I appreciate a long-standing institution that isn’t afraid to try new things to keep everything fresh. Case in point: I just saw Rush last night, and they pulled about as unpredictable a set as you’re going get from a band that storied. Great stuff.
Similarly, Candlelight Records could just keep putting out records by its main roster and certainly get by on their history alone, but apparently that doesn’t satisfy them creatively. So they’ve created this Cult Series of releases that injects some fresh new blood into their catalog and keeps their eyes and ears geared toward the future.
Originally, I was going to take the three releases they’re putting out and do one whole entry on them. But the more I listen to each one, the more I realize each record deserves its own entry. So for the rest of this week, we’ll tackle Candlelight’s Cult Series by shedding a light on each release, why they’re important, and how they differ from each other. And trust me, if you pick up these albums by Khors, Wodensthrone, and Reverence, you won’t just be getting a grouping of things that sound exactly alike. Each band has its own ways, its own approaches, and even if they come from the same centerpoint, they get to their destination in unique ways
First up, we’ll look at Ukrainian band Khors, comprised of artists who have been in/are in other notable bands such as Hate Forest, Flying, Tesseract (I know, I know), Ulvegr, Ygg, and many more. The group’s new record “Wisdom of Centuries” is their fifth overall, and follow-up to 2010’s “Return to Abandoned,” and their melodic, flurried, nature-leaning black metal certain should give fodder to listeners who choose to take on their music while walking through forests. It also has a taste of their homeland’s folk stylings, giving you a bit more than just a blast of violence with some nice colorful edges to go along with their metallic servings.
Admittedly, I was a little late to the Khors party, as I didn’t really catch onto the band until “Abandoned” was released in 2010, alongside their “The Flame of Eternity’s Decline/Cold,” a reissue of the group’s first two records. But being that I like the style of ethnic black metal that is these guys’ specialty, the music struck me right away, and I spent a great deal of time playing catch-up to where we are now. “Wisdom of Centuries” just may be their best record yet, and considering it has the force of Candlelight behind it, the album could be the one to make an impact in America with people who dig Drudkh and Negura Bunget.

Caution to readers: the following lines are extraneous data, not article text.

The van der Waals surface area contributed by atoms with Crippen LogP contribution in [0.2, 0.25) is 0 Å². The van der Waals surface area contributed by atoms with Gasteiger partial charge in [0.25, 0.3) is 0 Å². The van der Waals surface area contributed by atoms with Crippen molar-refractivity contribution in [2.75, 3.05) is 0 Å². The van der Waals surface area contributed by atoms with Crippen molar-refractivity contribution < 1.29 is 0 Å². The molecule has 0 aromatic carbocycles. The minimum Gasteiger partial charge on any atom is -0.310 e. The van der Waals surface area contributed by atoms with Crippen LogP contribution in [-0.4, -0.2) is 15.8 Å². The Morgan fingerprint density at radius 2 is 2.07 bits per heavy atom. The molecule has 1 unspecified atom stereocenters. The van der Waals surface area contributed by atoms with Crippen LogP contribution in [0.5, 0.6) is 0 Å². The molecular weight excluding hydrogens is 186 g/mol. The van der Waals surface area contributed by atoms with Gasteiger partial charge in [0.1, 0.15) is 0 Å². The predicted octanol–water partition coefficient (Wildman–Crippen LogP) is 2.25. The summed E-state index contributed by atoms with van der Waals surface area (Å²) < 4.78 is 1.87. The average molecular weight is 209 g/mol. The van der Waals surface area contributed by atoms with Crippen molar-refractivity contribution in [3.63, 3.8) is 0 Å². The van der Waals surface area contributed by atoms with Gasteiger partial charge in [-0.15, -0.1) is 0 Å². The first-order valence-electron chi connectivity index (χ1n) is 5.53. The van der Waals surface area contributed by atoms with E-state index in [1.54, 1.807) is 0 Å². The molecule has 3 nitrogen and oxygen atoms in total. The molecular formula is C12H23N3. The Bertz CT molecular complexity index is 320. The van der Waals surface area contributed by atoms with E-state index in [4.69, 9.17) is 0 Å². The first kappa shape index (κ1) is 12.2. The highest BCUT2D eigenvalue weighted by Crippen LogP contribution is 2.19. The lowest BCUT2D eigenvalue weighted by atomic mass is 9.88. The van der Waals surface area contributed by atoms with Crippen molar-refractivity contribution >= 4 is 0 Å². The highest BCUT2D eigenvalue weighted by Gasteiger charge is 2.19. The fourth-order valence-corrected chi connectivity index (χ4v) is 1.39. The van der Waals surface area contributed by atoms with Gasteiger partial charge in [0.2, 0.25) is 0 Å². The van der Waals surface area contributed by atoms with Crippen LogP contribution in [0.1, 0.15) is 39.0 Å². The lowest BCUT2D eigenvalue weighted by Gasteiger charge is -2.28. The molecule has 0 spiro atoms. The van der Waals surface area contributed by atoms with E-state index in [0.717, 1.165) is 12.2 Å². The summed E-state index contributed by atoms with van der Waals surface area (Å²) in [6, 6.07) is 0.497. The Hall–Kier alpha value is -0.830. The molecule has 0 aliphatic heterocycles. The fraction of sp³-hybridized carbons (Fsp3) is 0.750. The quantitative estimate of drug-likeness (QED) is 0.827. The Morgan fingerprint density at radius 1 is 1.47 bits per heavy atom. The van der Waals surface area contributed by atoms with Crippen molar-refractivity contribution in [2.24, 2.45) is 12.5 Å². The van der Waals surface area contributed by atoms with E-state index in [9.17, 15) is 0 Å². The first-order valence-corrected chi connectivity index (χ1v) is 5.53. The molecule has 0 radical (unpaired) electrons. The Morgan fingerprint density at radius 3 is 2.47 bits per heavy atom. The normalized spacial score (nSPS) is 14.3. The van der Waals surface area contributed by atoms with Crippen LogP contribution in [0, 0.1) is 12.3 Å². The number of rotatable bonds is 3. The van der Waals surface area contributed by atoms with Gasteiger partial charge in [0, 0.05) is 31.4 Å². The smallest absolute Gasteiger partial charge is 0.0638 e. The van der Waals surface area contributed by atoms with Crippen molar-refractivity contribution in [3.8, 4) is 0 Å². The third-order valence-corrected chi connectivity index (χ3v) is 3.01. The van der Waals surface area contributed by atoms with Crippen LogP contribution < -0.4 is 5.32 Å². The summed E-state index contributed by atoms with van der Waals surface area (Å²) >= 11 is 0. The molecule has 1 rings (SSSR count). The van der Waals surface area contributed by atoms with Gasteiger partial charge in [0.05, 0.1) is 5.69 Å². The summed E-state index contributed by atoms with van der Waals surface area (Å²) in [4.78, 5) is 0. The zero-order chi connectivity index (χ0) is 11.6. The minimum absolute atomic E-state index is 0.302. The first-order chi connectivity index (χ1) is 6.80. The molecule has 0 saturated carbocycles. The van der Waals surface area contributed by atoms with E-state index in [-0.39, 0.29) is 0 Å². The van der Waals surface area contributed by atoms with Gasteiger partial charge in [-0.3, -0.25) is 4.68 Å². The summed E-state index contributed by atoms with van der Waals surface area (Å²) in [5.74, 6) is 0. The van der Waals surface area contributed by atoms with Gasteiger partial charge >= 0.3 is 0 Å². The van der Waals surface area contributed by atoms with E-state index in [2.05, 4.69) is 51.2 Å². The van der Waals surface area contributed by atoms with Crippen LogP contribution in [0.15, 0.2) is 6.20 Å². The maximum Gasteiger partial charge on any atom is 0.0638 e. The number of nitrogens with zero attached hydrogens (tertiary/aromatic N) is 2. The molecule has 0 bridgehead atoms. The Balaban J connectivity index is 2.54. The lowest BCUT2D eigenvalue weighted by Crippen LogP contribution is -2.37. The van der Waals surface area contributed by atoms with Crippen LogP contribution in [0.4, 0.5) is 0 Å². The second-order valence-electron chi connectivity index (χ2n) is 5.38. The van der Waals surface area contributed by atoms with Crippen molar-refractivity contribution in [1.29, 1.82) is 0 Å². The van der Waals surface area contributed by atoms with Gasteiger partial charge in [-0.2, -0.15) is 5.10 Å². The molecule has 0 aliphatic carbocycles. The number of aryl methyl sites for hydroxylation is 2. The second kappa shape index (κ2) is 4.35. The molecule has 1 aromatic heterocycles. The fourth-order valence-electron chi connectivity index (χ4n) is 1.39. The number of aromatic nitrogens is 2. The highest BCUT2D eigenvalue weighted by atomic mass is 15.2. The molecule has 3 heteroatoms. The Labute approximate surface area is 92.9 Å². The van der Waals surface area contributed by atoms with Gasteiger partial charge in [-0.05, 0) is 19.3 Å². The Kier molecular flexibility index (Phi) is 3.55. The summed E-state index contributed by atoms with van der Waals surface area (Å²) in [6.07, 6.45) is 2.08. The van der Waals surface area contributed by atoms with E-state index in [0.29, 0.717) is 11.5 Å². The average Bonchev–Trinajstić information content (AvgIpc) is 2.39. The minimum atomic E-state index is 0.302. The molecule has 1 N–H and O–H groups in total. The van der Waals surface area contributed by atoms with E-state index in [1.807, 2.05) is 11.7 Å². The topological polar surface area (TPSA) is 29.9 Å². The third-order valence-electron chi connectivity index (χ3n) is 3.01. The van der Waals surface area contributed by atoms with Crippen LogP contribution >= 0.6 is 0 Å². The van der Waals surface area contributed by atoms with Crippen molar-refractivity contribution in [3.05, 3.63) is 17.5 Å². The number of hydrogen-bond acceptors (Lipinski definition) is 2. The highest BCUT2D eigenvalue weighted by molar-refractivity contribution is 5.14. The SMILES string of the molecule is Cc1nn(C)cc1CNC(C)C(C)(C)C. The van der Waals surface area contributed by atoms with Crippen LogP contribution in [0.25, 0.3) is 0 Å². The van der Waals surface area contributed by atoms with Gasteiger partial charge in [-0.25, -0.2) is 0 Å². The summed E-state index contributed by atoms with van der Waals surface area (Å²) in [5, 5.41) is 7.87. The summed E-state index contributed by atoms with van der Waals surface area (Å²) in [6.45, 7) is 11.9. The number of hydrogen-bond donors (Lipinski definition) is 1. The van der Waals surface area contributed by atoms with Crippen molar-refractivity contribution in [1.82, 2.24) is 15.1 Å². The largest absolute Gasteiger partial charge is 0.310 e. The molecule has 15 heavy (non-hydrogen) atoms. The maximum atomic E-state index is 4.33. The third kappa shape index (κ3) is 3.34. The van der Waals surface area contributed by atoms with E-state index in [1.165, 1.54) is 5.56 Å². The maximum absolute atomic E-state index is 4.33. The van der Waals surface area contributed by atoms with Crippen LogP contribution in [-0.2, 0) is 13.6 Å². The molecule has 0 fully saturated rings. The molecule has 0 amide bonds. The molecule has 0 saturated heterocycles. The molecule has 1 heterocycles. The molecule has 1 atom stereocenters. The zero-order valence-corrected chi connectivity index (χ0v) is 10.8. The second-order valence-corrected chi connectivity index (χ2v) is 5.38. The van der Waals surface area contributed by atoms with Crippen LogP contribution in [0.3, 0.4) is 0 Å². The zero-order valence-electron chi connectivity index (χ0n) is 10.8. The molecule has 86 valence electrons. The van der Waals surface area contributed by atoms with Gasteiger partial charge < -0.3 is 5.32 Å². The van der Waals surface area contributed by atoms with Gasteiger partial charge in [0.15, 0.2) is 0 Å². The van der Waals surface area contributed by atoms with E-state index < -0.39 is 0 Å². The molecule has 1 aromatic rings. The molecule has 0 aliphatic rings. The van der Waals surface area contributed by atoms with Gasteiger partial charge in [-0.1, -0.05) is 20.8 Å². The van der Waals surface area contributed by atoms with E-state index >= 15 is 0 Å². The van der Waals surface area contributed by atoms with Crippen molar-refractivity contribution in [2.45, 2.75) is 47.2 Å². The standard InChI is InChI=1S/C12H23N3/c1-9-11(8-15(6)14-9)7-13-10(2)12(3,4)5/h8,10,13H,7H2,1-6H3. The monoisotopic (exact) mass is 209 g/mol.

Khors, who take their name from the Slavic god of sun and light, also have a bit of a cosmic bend to their music, as if they’re fusing the wonders of our planet to what’s beyond. It won’t make you feel like you’re taking an intergalactic head trip or anything, but enough of it’s there to make it seem as if you’re floating with the stars. The band itself is comprised of guitarists/vocalists Jurgis (a newcomer on this record) and Helg, bassist Khorus, and drummer Khaoth, and they do a fine job setting up an atmosphere, adding their brand of storming and keeping things succinct and trim on “Wisdom.” They’re in and out in a little over 38 minutes, proving brevity can accentuate power.
“Through the Clouds of the Past” is an ominous instrumental opener that lets the fog into the room and sets up the ambiance. That allows “Black Forest’s Flaming Eyes” to charge into the room, with its aggressive melodies, windy keyboards, and hand drumming to establish both sonic power and rustic beauty. “The Last Leaves” has more of a classic metal feel, with airy keyboards and … for some reason … a horse whinnying out of nowhere. It’s pretty weird. “Where the Grandeur of Mountains Embraces the Space” manages to get a bit trip-hop, as it wooshes and exhales otherwise, acting as a lead-in to “Horizong Glassy,” another instrumental track that reaches into the cosmos for inspiration and leaves you in a sleepy trance. The title track then erupts, acting fearsome and daring, with some mid-tempo melodies, whispers, a pinch of sludge, and birds cawing to perhaps counteract the horse. I guess. All kidding aside, it’s a muddy little thing that’s really well put together. “The Only Time Will Take It Away” has some of the most pronounced folk sections of the entire record, but it eventually leads into some chaos, cascading, emotional peaks, and a conclusion that really wells up in your eyes and chest. It’s quite affecting. Outro “Twilight” leaves you room to take a deep breath, relax, and consider what you just experienced, and the cool haze in which this is washed makes for exceptional daydream fodder.
Khors deserve to have more recognition and accolades than they have collected so far, as they’re a refreshing, thought-provoking unit. As noted, having Candlelight behind them should help, as should the strength of this exceptional fifth record. Do make a point to check this out if you dig folk-minded black metal, outer space, or aggressive star gazing. You’ll be rewarded heavily for your investment.
For more on the band, go here: http://khors.info/
To buy the album, go here: http://www.candlelightrecordsusa.com/store/
For more on the label, go here: http://candlelightrecordsusa.com/